A capable team doesn’t want you to micro-manage or show how things are done, they want to know the meaning of their task and how it makes a difference in this world.

They are Arjuna’s who don’t necessarily seek more skill/knowledge but they need someone to clarify the cobwebs in their mind. If you apply Rama’s style on them, you are bound to fail as a manager.

On the other hand if there are people who aren’t skilled enough but rely on your expertise to sail through, then  Rama’s style is appropriate.

Who are you?

It is good for you to reflect and think what managerial style will bring the best result for you and your team?

Are you a  Rama or Krishna?

The Managing Leader vs the Coaching Leader!

Disclaimer: Received the crux of the idea from a WhatsApp group forward.

Last Updated on September 3, 2020 by SK

My first blog with BlueData

Checkout the blog here:

Prior to joining BlueData recently, I worked at Cloudera (through the acquisition of — and prior to that at Pivotal (via EMC / Greenplum) where I led product management for their Hadoop software business. Back in 2012, I still remember my first demo and presentation about Hadoop to a Fortune 500 company: I covered the basics of Hadoop and the type of problems it can solve for enterprises. A few years later, I was doing similar presentations focused on increasing Hadoop adoption at other large enterprises. There was less of a need to teach the basics of Hadoop; but the time-consuming complexity of the traditional bare-metal deployment model for Hadoop often stalled adoption. And there were significant challenges to meet the enterprise-grade security and operational requirements typically taken for granted in traditional data warehousing and database systems…(more)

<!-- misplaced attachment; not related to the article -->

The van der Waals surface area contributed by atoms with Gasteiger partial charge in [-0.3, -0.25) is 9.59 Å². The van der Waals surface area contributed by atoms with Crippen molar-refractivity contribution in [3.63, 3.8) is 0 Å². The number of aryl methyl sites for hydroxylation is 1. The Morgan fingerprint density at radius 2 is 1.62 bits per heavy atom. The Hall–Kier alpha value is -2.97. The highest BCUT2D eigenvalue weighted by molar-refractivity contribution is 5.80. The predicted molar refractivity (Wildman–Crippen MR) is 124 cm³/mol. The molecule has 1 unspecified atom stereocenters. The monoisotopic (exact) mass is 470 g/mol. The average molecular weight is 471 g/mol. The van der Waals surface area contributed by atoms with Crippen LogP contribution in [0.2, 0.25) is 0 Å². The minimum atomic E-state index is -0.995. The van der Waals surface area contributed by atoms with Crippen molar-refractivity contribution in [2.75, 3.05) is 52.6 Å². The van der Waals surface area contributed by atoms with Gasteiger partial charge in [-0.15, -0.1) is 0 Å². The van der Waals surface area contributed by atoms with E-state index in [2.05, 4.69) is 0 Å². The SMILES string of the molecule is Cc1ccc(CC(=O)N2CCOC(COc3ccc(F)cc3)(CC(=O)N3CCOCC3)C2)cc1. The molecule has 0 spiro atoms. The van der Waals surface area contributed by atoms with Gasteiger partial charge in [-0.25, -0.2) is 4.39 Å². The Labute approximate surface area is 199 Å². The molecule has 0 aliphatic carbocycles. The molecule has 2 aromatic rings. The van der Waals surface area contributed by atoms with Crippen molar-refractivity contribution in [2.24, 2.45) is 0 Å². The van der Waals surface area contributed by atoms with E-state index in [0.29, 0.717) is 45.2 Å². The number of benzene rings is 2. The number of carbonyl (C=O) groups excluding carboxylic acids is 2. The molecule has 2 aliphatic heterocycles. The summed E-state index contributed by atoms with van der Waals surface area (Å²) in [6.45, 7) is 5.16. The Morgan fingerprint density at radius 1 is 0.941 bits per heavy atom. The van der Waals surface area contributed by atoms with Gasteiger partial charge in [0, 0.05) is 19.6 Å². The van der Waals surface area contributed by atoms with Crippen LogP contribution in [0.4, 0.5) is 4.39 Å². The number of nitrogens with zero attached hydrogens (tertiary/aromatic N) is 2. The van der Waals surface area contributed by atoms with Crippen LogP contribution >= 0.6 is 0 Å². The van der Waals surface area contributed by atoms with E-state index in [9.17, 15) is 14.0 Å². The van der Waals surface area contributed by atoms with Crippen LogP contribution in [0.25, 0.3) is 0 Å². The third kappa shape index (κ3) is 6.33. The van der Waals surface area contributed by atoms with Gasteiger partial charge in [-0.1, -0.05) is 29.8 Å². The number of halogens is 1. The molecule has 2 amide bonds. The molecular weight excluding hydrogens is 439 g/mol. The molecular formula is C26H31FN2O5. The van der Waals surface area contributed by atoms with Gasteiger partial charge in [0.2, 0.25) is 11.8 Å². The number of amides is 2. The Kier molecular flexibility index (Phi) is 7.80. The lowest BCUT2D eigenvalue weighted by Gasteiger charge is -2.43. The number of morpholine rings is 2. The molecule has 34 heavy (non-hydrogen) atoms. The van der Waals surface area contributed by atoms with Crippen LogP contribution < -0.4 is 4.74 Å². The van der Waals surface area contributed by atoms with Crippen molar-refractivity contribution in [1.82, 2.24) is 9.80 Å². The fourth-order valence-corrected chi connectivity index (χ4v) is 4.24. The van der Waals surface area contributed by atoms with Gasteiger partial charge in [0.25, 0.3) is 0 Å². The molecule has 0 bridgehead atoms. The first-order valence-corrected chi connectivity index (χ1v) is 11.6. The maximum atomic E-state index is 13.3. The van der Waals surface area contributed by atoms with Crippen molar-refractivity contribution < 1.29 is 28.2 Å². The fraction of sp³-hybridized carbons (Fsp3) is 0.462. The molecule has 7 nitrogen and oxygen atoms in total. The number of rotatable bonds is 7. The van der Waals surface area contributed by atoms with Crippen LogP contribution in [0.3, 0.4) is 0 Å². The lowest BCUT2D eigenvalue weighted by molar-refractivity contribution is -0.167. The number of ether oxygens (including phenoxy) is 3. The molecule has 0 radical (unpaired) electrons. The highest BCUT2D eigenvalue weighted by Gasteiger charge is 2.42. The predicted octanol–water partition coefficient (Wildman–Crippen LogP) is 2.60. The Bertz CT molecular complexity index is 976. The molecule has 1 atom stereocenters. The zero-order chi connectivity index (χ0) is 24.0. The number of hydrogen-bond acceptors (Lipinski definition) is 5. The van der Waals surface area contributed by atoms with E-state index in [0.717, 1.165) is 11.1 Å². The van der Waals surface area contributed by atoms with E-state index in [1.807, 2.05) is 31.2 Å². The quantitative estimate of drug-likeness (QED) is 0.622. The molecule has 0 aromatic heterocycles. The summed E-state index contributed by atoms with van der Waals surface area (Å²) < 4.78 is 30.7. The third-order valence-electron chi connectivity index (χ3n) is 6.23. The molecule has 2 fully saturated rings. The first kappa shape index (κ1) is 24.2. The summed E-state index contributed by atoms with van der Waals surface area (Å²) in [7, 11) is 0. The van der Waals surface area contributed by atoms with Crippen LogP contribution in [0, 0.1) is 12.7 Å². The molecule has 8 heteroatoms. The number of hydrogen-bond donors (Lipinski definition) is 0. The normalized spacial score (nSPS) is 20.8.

Last Updated on June 16, 2017 by SK

Sept 24, 2016: TeqBiz Today

  • Eleven reasons to be excited about the future of technology. (medium – Chris Dixon)
    • Pretty good list of technologies.
    • Though he missed couple of exciting ones such as:
      • Quantum computing
      • Stem Cells
      • Gene Editing
      • 3D bio-printing.
  • Are Silicon Valley’s Chaos Makers Smart or Insane? (FEE)
  • Oracle has announced that they are bringing the same public cloud infrastructure to enterprise private cloud (Forbes).
    • Meaning, an enterprise can deploy the same tools/hardware that Oracle uses in their public cloud offering. Given an incentive for enterprises to familiarize themselves with the Oracle cloud environment and then move to public cloud whenever they feel comfortable.
    • Smart move on Oracle’s part.
    • Little noticed feature, but one that will have bigger impact on the cloud world in general and for oracle in particular
    • Check out this pdf for more detail.
  • The law of accelerating returns (Ray Kurzweil)
    • Steve Jurvetson called this graph the most important graph ever produced.